California’s second attempt at establishing a state-based False Claims Act law which allows individuals to bring claims based on tax violations progressed from Assembly Committee to California State Senate earlier this month. A.B. 2570, introduced in February 2020 by Assemblyman Mark Stone (D), aims to remove the tax bar from the state’s existing False Claims Act law. The California bill to allow whistleblowers to report alleged tax fraud passed its first vote. However, a similar bill (AB 1270) was introduced in 2019 but did not succeed.
The California False Claims Act law currently mirrors the federal FCA law and, like the federal law, excludes claims based on tax violations. Individuals can bring federal qui tam lawsuits seeking to recapture fraudulently obtained funds on behalf of the government. However, this power to bring suit on behalf of the government does not extend to controversies related to tax violations. The IRS is solely responsible for the enforcement of tax violations and maintains a highly successful independent whistleblower program. Few states have such a program, and many are seeking to revisit their state FCA laws to include tax violations.
In 2005, New York State adopted a False Claims Act law that broadly covers all types of tax fraud. Thirteen years later, in 2018, New York obtained it’s the largest recovery in single state action when it settled with Sprint, a telecommunications company, after it “knowingly failed to collect and remit more than $100 million in state and local sales taxes owed on its flat-rate wireless calling plans sold to New Yorkers.” The Attorney General of New York recognized the contributions of whistleblowers to the investigation, and the suit was brought under the New York FCA law, bringing considerable attention to the value of eliminating bars to bringing claims based on tax fraud, which were included in the majority of state FCA laws.
Now, California takes another swing at ensuring that tax compliance can be supported by whistleblower participation. AB 2570 sits in the California Senate for deliberation, and negative opinions about the benefits of including tax fraud as actionable misconduct under the state’s FCA law must be considered alongside the success such protections have had in New York and at the Federal level.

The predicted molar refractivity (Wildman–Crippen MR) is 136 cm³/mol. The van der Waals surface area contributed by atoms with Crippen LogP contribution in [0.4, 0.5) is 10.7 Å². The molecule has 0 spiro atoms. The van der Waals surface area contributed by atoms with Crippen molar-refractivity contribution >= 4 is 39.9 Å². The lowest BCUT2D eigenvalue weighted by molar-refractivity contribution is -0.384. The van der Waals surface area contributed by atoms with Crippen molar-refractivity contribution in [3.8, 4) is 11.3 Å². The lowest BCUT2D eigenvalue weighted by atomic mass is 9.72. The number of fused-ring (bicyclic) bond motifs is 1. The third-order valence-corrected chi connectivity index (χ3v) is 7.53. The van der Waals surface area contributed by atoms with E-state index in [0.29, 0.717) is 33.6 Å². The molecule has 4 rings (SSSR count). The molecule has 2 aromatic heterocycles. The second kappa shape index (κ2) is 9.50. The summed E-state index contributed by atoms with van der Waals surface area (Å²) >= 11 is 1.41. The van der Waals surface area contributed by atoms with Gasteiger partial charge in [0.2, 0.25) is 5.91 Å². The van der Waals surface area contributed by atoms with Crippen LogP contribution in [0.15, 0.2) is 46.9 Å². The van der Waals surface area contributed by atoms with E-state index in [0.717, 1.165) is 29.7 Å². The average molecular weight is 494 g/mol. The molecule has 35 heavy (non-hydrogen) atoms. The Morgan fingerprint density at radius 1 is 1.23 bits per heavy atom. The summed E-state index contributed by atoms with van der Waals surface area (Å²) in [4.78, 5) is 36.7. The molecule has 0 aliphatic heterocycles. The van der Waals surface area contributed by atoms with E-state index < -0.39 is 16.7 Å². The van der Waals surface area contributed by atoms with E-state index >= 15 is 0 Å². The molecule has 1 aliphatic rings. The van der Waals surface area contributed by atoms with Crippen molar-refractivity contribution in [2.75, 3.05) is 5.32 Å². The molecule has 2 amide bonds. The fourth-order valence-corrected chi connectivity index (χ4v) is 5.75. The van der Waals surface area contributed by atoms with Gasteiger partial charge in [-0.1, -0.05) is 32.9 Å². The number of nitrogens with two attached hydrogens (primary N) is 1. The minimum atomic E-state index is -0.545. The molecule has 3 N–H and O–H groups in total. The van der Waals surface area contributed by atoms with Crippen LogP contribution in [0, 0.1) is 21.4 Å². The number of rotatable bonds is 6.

Today, whistleblowers who seek to relay information about tax fraud are largely limited to federal reporting programs. The lack of protections and availability of qui tam actions for tax fraud on the state level creates a gap that ultimately deprives state taxpayers of funds that should be rightfully directed to public service and initiatives – which are largely paid for using state monies. Under the current circumstances, where states expenditures are high and tax revenues reduced, it is essential that every tax dollar is properly collected.
As demonstrated in New York, including tax frauds in state FCA laws empowers whistleblowers to help protect tax dollars with a big pay-off for the state. California is the largest state in the United States with the largest tax revenue in the country, a law protecting that revenue will both fortify the state’s ability to collect any fraudulently withheld payments and set a positive precedent for the rest of the United States.
Without state-based FCA protections, whistleblowers who seek to report tax violations should seek an experienced whistleblower attorney to navigate other options. Violations that on the surface may appear to be solely tax related, and therefore excluded from many state FCA laws, may be actionable under other provisions. Remedies will be limited until states adopt FCA laws which include tax fraud provisions, until then, experienced counsel is essential.
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